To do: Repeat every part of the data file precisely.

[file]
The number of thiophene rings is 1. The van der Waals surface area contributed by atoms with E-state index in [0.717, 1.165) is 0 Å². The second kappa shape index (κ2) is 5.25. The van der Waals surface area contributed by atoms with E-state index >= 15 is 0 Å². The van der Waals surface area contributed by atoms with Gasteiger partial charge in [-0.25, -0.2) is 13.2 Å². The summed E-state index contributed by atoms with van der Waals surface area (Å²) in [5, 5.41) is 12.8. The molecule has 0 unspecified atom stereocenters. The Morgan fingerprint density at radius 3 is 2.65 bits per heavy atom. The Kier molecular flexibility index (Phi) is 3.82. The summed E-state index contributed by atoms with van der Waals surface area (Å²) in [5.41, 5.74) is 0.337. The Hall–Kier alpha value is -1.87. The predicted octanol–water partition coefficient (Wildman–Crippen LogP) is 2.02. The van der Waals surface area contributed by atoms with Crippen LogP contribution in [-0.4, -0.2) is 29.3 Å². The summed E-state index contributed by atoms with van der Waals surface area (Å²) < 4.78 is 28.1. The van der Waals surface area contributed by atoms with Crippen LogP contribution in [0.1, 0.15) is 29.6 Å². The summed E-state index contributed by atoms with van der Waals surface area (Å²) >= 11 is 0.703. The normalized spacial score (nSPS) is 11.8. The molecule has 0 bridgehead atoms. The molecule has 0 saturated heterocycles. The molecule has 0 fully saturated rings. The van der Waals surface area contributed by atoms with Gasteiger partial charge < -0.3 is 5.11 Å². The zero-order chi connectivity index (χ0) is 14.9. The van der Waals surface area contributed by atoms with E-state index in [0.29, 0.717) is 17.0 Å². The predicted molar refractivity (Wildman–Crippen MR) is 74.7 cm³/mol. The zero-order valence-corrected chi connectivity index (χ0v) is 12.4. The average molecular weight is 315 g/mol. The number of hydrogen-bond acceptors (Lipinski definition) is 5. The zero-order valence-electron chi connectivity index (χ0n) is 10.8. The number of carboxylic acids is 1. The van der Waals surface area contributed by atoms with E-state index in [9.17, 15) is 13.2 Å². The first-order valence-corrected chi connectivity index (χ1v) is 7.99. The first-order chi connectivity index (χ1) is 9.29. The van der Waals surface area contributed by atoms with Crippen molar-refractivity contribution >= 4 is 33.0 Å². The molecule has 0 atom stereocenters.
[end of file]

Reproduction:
The number of thiophene rings is 1. The van der Waals surface area contributed by atoms with E-state index in [0.717, 1.165) is 0 Å². The second kappa shape index (κ2) is 5.25. The van der Waals surface area contributed by atoms with E-state index >= 15 is 0 Å². The van der Waals surface area contributed by atoms with Gasteiger partial charge in [-0.25, -0.2) is 13.2 Å². The summed E-state index contributed by atoms with van der Waals surface area (Å²) in [5, 5.41) is 12.8. The molecule has 0 unspecified atom stereocenters. The Morgan fingerprint density at radius 3 is 2.65 bits per heavy atom. The Kier molecular flexibility index (Phi) is 3.82. The summed E-state index contributed by atoms with van der Waals surface area (Å²) in [5.41, 5.74) is 0.337. The Hall–Kier alpha value is -1.87. The predicted octanol–water partition coefficient (Wildman–Crippen LogP) is 2.02. The van der Waals surface area contributed by atoms with Crippen LogP contribution in [-0.4, -0.2) is 29.3 Å². The summed E-state index contributed by atoms with van der Waals surface area (Å²) < 4.78 is 28.1. The van der Waals surface area contributed by atoms with Crippen LogP contribution in [0.1, 0.15) is 29.6 Å². The summed E-state index contributed by atoms with van der Waals surface area (Å²) >= 11 is 0.703. The normalized spacial score (nSPS) is 11.8. The molecule has 0 bridgehead atoms. The molecule has 0 saturated heterocycles. The molecule has 0 fully saturated rings. The van der Waals surface area contributed by atoms with Gasteiger partial charge < -0.3 is 5.11 Å². The zero-order chi connectivity index (χ0) is 14.9. The van der Waals surface area contributed by atoms with E-state index in [0.29, 0.717) is 17.0 Å². The predicted molar refractivity (Wildman–Crippen MR) is 74.7 cm³/mol. The zero-order valence-corrected chi connectivity index (χ0v) is 12.4. The average molecular weight is 315 g/mol. The number of hydrogen-bond acceptors (Lipinski definition) is 5. The zero-order valence-electron chi connectivity index (χ0n) is 10.8. The number of carboxylic acids is 1. The van der Waals surface area contributed by atoms with E-state index in [9.17, 15) is 13.2 Å². The first-order valence-corrected chi connectivity index (χ1v) is 7.99. The first-order chi connectivity index (χ1) is 9.29. The van der Waals surface area contributed by atoms with Crippen molar-refractivity contribution >= 4 is 33.0 Å². The molecule has 0 atom stereocenters.